celebrex costs

Of course, it wouldn’t be a Transformer without the signature attachable keyboard, and Asus is claiming that the Transformer Prime will get a whopping 18 hours of battery life from a full charge using both the tablet and the dock.

With the Tegra 3 quad-core processor (once codenamed Kal-El), Nvidia says that you can see improvements in speed up to 3x over Tegra 2, with up to 61% less power consumption. The lower power consumption is thanks to a fifth “companion cube” “companion core” that is designed to do the easy lifting, completely shutting down the quad-core CPU when it isn’t needed. Once you start doing tasks that require significant power, everything is shifted from the companion core to the quad-cores and the companion core is shut down. Nvidia calls this process Variable Symmetric Multiprocessing or vSMP.

The GPU included in Tegra 3 utilizes 12 processing cores and can automatically convert OpenGL applications and games into stereo 3D, allowing you to hook up your tablet to a 3D HDTV or 3D head mounted display (like Sony’s upcoming HMZ-T1).

The Transformer Prime itself is an impressive 8.3mm thick, which will make it the thinnest 10″ tablet available on the market (that is, until Toshiba releases their 7.7 mm thick AT200). It is also one of the lightest 10″ tablets at 586 grams, though still behind the Galaxy Tab 10.1. This is all without the keyboard of course.

The Transformer Prime screen retains the 1280 x 800 resolution and IPS technology used on the original Transformer. 1GB of RAM accompanies the Tegra 3 processor. Unfortunately, Asus has not moved the USB port onto the tablet itself, as per Damian’s hopes; you’ll still need transform into the keyboard mode to access the USB port. Unfortunately they’ve actually reduced the count from two USB ports to one, which seems like a step backward considering the good USB peripheral support of Android Honeycomb and beyond. The Transformer Prime alone has micro-HDMI, 3.5mm headphone/mic input, a built in mic, micro-SD card reader, and stereo speakers.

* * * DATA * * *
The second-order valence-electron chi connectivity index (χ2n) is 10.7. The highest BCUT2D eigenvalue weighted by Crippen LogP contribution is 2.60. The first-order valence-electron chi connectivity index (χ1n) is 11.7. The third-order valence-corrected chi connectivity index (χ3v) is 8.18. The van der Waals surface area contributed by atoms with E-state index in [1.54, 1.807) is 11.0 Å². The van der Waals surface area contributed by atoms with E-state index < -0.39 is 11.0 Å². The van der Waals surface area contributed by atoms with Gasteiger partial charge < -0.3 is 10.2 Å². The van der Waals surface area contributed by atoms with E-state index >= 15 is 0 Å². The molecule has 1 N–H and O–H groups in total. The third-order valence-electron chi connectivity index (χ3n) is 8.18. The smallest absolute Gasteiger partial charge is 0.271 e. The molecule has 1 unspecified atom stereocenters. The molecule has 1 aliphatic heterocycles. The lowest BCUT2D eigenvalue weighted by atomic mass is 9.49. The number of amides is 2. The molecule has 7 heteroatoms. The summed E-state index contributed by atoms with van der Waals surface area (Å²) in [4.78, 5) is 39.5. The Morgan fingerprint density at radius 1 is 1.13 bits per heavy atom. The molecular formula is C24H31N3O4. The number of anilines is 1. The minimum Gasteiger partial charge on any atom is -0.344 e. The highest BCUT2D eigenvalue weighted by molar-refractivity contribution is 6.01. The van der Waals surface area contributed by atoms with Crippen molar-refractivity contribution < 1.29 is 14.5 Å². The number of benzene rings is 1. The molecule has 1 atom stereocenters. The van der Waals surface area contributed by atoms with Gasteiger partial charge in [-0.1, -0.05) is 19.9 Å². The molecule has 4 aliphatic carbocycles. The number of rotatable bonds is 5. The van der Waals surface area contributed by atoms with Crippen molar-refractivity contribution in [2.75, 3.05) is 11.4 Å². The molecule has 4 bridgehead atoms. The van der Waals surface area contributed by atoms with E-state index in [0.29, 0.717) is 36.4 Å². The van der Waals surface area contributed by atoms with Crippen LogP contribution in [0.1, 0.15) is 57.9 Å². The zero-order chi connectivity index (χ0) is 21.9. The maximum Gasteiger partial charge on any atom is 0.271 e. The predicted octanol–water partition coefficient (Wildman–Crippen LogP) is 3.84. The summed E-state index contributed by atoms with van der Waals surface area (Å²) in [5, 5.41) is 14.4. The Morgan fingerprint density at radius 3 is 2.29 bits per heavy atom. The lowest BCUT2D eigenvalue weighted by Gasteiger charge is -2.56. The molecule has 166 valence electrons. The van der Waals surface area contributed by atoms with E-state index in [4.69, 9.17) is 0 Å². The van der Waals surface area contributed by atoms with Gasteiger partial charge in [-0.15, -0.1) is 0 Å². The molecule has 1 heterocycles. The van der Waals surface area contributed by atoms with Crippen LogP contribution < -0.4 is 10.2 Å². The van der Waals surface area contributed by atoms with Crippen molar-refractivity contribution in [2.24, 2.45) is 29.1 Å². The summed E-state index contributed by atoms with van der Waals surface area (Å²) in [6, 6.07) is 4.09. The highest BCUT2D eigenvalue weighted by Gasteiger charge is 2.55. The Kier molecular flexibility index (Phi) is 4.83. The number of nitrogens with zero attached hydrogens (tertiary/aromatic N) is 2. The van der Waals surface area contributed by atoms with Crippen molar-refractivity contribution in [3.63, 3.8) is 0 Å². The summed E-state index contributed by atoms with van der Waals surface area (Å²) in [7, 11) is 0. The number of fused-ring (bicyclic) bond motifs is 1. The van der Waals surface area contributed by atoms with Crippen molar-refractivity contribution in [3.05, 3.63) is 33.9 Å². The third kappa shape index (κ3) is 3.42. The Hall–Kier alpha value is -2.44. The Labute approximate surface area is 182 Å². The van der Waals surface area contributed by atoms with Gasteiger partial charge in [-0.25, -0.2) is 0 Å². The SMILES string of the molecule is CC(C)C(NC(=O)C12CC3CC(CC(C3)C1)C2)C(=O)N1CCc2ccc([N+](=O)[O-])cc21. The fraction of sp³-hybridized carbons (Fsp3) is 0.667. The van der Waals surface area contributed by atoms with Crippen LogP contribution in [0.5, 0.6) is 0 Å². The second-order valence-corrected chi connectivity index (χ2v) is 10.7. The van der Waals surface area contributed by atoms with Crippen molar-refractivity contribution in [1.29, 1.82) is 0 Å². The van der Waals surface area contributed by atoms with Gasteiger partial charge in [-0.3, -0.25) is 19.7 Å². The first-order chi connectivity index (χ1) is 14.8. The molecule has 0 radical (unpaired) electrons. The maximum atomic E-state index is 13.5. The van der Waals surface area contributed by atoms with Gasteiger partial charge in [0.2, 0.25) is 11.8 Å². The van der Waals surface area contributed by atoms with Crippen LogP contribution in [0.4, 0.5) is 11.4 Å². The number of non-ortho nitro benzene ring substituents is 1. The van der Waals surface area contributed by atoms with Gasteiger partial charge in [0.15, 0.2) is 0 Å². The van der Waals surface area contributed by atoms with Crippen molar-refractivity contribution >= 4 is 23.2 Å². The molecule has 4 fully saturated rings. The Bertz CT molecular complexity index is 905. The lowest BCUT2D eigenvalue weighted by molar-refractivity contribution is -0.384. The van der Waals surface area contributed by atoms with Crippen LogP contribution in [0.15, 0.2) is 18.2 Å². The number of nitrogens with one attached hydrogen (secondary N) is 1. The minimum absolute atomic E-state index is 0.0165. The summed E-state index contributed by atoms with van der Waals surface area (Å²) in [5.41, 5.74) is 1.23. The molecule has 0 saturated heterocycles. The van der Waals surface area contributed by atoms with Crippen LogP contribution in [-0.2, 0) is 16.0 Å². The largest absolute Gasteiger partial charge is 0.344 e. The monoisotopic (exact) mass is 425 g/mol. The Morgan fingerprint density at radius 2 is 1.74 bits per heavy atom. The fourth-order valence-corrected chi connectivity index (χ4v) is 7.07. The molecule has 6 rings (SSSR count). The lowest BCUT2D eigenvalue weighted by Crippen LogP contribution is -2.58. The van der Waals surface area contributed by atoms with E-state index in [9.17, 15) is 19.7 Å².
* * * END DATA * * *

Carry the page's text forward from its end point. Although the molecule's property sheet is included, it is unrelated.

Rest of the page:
The Transformer Prime is Priced at $499 for a 32GB model or $599 for a 64GB model. There are two colors available: Amethyst Grey and Champagne Gold. The keyboard dock, which includes one USB port and a full-sized SD card reader and battery (and will add 537 grams to the Transformer Prime), is optional and will run you an additional $149.

Asus Eee Pad Transformer 2 Leaks, Tegra 3 and Ice Cream Sandwich Inside [video]

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The Asus Eee Pad Transformer 2 has leaked and Android Authority is showing off the goods. I must say I’m rather impressed with what I’m seeing from Asus here. It appears as though they’ve made the Transformer 2 to look just like one of their recently unveiled Zenbook Ultrabooks, meaning it’s thin and lean.

Not only does the Transformer 2 looks extremely svelte, while still retaining it’s signature keyboard-connecting feature, but it is packed with Nvidia’s latest and great quad-core CPU, codenamed Kal-El.

Kal-El is the world’s first quad-core mobile CPU, according to Nvidia. Though the processor is still currently codenamed Kal-El, it’s been colloquially dubbed “Tegra 3″, as that’s the name it is likely to launch under.

Then there’s that whole Ice Cream Sandwich thing which is also said to be included with the Transformer 2, according to Android Authority, which also has some additional leaked specs which you can find here. [Google and Samsung just blew the doors off of Android 3.0 Ice Cream Sandwhich last night at a join event, we'll have more on this soon.]